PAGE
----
Enduring Popular Images and Party Symbols
The most enduring images in American political life are those drawn from the natural world—rivers and springs reflect the ever-changing course of politics, monsters suggest the carefully apportioned boundaries of congressional districts, and animals have come to represent the major political parties.
This “Gerry-Mander” cartoon first appeared in the Boston Gazette, March 26, 1812, and was quickly reprinted in Federalist newspapers in Salem and Boston. The cartoon expressed opposition to state election districts newly redrawn by Massachusetts’ Jeffersonian Democratic-Republican Party, led by Governor Elbridge Gerry. Fearing that the Federalist Party would gain power in the 1812 election, Gerry consolidated Federalist voting strength in a salamander-shaped voting district. The practice—though not invented by Gerry—became known as a “gerrymandering.”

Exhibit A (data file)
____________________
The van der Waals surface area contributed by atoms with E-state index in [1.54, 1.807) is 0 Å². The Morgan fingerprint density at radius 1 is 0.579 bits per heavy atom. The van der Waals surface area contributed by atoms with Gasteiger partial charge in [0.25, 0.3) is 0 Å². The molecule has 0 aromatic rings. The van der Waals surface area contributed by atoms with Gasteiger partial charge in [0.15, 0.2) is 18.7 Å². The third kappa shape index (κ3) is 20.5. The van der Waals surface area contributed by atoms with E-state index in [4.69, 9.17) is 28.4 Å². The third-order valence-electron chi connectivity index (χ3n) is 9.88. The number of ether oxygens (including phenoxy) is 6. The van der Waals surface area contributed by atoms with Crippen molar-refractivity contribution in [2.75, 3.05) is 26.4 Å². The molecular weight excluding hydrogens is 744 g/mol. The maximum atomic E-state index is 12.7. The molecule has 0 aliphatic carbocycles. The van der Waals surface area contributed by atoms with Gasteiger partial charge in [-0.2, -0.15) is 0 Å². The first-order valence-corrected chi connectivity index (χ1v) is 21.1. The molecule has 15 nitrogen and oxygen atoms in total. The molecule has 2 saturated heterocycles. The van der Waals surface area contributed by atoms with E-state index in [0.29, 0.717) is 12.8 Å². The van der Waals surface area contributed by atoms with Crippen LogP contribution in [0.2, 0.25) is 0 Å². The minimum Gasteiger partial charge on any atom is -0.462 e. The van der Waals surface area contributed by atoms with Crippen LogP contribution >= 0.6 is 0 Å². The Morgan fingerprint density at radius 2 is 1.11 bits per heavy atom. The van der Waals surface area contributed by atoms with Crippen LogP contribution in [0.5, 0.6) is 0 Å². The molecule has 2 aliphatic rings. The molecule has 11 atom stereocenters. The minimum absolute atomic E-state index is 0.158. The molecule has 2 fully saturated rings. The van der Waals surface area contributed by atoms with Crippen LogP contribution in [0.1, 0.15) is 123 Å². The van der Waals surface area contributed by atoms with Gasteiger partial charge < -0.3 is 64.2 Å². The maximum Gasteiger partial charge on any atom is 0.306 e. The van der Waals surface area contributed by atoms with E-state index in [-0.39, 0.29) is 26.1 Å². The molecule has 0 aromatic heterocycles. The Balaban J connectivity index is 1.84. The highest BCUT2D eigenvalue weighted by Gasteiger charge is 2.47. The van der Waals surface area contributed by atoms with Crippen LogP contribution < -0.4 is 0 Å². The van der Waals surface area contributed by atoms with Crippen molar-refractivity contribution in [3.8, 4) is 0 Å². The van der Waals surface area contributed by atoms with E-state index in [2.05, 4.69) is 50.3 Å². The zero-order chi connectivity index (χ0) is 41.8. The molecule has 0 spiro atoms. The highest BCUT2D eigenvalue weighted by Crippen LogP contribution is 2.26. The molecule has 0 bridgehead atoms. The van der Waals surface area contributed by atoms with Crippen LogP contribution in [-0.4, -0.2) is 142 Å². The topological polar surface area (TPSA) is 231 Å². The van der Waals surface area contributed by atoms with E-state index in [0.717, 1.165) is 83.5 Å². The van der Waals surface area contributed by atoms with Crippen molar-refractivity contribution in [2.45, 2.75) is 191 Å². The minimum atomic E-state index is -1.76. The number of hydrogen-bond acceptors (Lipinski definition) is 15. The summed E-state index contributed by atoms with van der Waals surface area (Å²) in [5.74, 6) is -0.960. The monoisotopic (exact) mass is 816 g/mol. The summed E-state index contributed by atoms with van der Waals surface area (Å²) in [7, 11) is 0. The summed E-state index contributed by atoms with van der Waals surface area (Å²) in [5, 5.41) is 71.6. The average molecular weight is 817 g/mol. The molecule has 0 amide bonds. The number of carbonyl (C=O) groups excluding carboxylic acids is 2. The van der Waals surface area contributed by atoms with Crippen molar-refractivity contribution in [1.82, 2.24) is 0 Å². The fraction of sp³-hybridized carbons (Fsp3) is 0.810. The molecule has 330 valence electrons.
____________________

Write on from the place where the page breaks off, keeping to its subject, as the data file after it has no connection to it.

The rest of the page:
The Rise and Fall of American Political Parties
This ambitious chart presents U.S. political history on a single page. Moving from left to right, a timeline of parties, policies, persons, and events courses like a river through graphic space marked in four-year intervals. The analogy between politics and springs and rivulets (that jump and rejoin their banks) is the most conspicuous feature of the timeline. The parties appear in different colors. The ascendance of a party is gauged as its stream rises above the centerline, and above the streams of other parties. The thickness of a stream indicates the party’s strength. The diagram is meant to dramatize U.S. political history in a more accessible shape for educators and to offer a ready reference for scholars, statisticians, and statesmen.